The Fantasie in C major, Op. 15 ( D.760), popularly known as the Wanderer Fantasy, is a four-movement fantasy for solo piano composed by Schubert in 1822 when only 25 in a life that was tragically cut short by the age of 31.It is widely considered his most technically demanding composition for the piano and Schubert himself said “the devil may play it,” in reference to his own inability to do so properly.The whole work is based on one single basic motif from which all themes are developed. This motif is distilled from the theme of the second movement, which is a sequence of variations on a melody taken from the lied “Der Wanderer”, which Schubert wrote in 1816. It is from this that the work’s popular name is derived.The four movements are played without a break. After the first movement Allegro con fuoco ma non troppo in C major and the second movement Adagio (which begins in C-sharp minor and ends in E major), follow a scherzo presto in A-flat major and the technically transcendental finale, which starts in fugato returning to the key of C major and becomes more and more virtuosic as it moves toward its thunderous conclusion.Liszt was fascinated by the Wanderer Fantasy, transcribing it for piano and orchestra (S.366) and two pianos (S.653). He additionally edited the original score and added some various interpretations in ossia and made a complete rearrangement of the final movement (S.565a).I remember a recent lesson I had listened to of Elisso Virsaladze in which I was struck by the vehemence of the Wanderer Fantasy and the ragged corners that we are more used to in a Beethoven almost twice Schubert’s age .It made me wonder about the maturity of the 25 year old Schubert and could he have had a premonition that his life was to be curtailed only six years later.We are used to the mellifluous Schubert of rounded corners and seemless streams of melodic invention.But surely in the final three sonatas written in the last months of his life the A major and C minor start with a call to arms and only in the last B flat sonata do we arrive at the peace and tranquility that Beethoven was to find too in his last sonata.But the deep rumblings in the bass in Schubert’s last sonata give food for thought that his life was not all sweetness and light.I remember Richter’s long tribulation in the recording studio to put on record as near definitive version as possible of the Wanderer Fantasy with the help of the pianist and musicologist Paul Badura Skoda.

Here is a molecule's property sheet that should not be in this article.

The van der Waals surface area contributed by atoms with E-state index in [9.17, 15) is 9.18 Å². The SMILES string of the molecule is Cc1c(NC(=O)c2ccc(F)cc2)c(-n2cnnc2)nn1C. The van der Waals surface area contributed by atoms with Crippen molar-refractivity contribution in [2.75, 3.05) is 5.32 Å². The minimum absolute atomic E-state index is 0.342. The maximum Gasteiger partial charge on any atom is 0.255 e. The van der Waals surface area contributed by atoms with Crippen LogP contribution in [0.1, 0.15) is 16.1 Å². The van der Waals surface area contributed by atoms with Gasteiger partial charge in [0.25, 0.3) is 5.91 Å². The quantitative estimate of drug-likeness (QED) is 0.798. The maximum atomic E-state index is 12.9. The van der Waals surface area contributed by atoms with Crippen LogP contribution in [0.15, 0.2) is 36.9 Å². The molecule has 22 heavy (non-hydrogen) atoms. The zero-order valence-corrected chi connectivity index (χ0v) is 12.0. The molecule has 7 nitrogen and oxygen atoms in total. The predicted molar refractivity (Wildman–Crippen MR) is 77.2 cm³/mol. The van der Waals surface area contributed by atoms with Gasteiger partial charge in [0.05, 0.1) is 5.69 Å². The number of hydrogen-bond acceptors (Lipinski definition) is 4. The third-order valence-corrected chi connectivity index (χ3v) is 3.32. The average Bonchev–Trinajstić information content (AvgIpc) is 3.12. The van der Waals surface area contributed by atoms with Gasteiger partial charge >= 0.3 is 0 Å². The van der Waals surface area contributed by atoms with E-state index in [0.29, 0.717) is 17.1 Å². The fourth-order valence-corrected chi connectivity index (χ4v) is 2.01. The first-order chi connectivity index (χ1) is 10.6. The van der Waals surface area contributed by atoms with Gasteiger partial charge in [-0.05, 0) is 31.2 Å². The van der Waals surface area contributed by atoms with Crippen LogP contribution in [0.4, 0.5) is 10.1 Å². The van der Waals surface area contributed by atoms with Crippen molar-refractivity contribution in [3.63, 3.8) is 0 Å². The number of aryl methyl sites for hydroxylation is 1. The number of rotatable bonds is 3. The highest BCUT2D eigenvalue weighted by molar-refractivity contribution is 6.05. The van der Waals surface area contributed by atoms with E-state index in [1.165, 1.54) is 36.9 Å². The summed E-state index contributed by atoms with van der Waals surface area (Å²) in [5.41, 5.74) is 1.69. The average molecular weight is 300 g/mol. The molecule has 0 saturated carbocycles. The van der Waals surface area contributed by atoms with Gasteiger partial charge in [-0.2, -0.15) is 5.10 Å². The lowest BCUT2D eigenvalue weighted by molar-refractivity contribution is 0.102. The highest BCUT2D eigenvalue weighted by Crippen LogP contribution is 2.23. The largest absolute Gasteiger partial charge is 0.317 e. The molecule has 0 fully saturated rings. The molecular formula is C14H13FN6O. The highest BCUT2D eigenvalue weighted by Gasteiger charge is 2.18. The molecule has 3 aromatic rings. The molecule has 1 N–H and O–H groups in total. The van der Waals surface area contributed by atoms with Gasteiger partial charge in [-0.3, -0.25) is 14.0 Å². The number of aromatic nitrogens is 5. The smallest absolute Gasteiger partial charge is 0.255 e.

It was exactly like a tornado with which Pablo presented the opening flourishes of this remarkable work .It was played with the authority and breathless urgency that Richter and now Trifonov had unleashed on an unsuspecting public.This was a full symphony orchestra not a chamber orchestra but one that was capable of moments of excitement and urgency but also moments of lyricism and delicacy.The contrasts that Pablo found kept us on the edge of our seats as the underlying rhythmic current flowed from the source to the mouth of this great stream of sounds.Not a Schubert for the weak hearted but a Schubert of a man that had known great tenderness but also great suffering.There was a technical prowess that seemed to have no limitations as his body movements followed the great streams of sound that poured out of this little Boston with the same dynamic energy and richness as the greatest of concert grands.
The natural movements that followed the contours of the music allowed him to seek out sounds without any ungrateful hardness even in the most challenging passages that abound in a work that the composer himself said : ‘May the devil play it ‘.The fullness of rich sound in the solemn Adagio – The Wanderer – was remarkable for its sonority.I even found it a little too important a statement but was then led by Pablo to the magic of the variations where streams of golden sounds just poured like water over the keys leading to a climax worthy of the mightiest of Beethoven only to disappear in a series of vibrations all so similarly found in late Beethoven.The scherzo ,presto,was played with a clarity and sense of dance that created just the contrast and lyrical interlude before the tumultuous final explosion in preparation for the Allegro fugato.He embarked on the Allegro with an urgency almost in two instead of four.But we need not have worried as Pablo is also a great virtuoso as he fearlessly led us to the tumultuous conclusion with no sign of collision or mishap.A remarkably exciting conclusion to a superb performance.
Pablo Rossi takes London by storm